The Royal Commission will hold a public hearing to inquire into the current policies and procedures of Catholic Church authorities in Australia in relation to child-protection and child-safety standards, including responding to allegations of child sexual abuse. The public hearing will commence on 6 February 2017 at the Royal Commission’s hearing rooms in Sydney.
The Royal Commission into Institutional Response to Child Sexual Abuse will examine the current policies and procedures of Catholic Church authorities in Australia in its final public hearing into the church.
The public hearing will be held on Monday inside the royal commission’s hearing rooms at the Governor Macquarie Tower in Sydney.
The hearing will probe existing child protection and child-safe standards within the Catholic Church, including responding to allegations of child sexual abuse. It will also examine factors that may have contributed to the occurrence of child sexual abuse at Catholic Church institutions across Australia.
The hearing is also expected delve into the response of Catholic Church authorities in Australia to relevant case study reports and other royal commission reports. It will also examine data relating to the extent of claims of child sexual abuse in the Catholic Church of Australia.
The purpose of this hearing is not to inquire into individual sets of facts or particular events as has occurred in previous royal commission case studies. The commission, which is due to deliver its final report in December 2017, stopped accepting survivors’ applications to tell their stories to commissioners in private hearings on September 30.
The Royal Commission has also advised that every Catholic Bishop in Australia (with the exception of Hobart) will appear before the full bench of the Royal Commission. Archbishop Coleridge of Brisbane has warned that the details forthcoming will be ‘grim’. The three-week public hearing will focus on the extent of child sexual abuse over almost seven decades and what church leaders are doing to protect children. Read more here.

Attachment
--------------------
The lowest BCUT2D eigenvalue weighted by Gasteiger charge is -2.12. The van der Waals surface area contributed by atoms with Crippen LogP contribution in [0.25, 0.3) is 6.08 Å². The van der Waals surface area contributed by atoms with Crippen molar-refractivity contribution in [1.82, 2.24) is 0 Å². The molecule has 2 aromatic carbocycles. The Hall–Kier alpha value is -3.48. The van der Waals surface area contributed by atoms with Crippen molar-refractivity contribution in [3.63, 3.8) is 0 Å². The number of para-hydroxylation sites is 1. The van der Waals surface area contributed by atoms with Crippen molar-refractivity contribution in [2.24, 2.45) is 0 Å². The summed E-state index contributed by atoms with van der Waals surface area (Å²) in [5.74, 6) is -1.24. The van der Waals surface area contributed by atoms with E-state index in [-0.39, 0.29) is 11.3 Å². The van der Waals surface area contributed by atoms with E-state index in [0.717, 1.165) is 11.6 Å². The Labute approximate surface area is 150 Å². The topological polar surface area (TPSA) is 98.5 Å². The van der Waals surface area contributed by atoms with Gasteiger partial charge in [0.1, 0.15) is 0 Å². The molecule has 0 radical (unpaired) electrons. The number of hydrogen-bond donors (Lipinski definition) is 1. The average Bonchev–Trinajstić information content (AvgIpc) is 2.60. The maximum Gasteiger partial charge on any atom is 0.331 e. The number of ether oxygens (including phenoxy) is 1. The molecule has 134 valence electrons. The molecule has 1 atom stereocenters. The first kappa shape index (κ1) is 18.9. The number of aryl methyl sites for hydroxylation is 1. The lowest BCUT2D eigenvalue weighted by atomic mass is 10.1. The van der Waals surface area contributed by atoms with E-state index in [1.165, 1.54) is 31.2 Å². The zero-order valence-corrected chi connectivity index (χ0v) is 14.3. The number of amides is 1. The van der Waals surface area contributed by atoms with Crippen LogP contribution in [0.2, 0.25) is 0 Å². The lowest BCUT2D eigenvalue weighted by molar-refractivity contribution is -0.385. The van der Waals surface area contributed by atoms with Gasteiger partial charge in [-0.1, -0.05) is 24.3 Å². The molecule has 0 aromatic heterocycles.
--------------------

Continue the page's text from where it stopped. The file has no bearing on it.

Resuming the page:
A Destructive Aphorism: Children should be Seen and Not Heard.
The Royal Commission in its earlier service to the community in Australia produced booklets “Feeling Safe”, “Our Safety Counts” and “Taking us Seriously”. Summary advice about taking children seriously was rendered by the Royal Commission:
A key component of child abuse within institutions is the abuse of power. This can impact a child’s development of self and influence their experiences as an adult. Many survivors have a feeling of helplessness. They feel that they do not have power or control over decisions relating to their lives. A challenge for the Commission is to ensure we do not reinforce this response.
The societal norm that “children should be seen but not heard”, which prevailed for unknown decades, provided the opportunity for some adults to abuse the power which their relationship with the child gave them. When the required silence of the child was accompanied by an unquestioning belief by adults in the integrity of the carer for the child, be they youth worker, teacher, residential supervisor or cleric, the power imbalance was entrenched to the inevitable detriment of many children. When, amongst adults, who are given the power, there are people with an impaired psycho-sexual development, a volatile mix is created.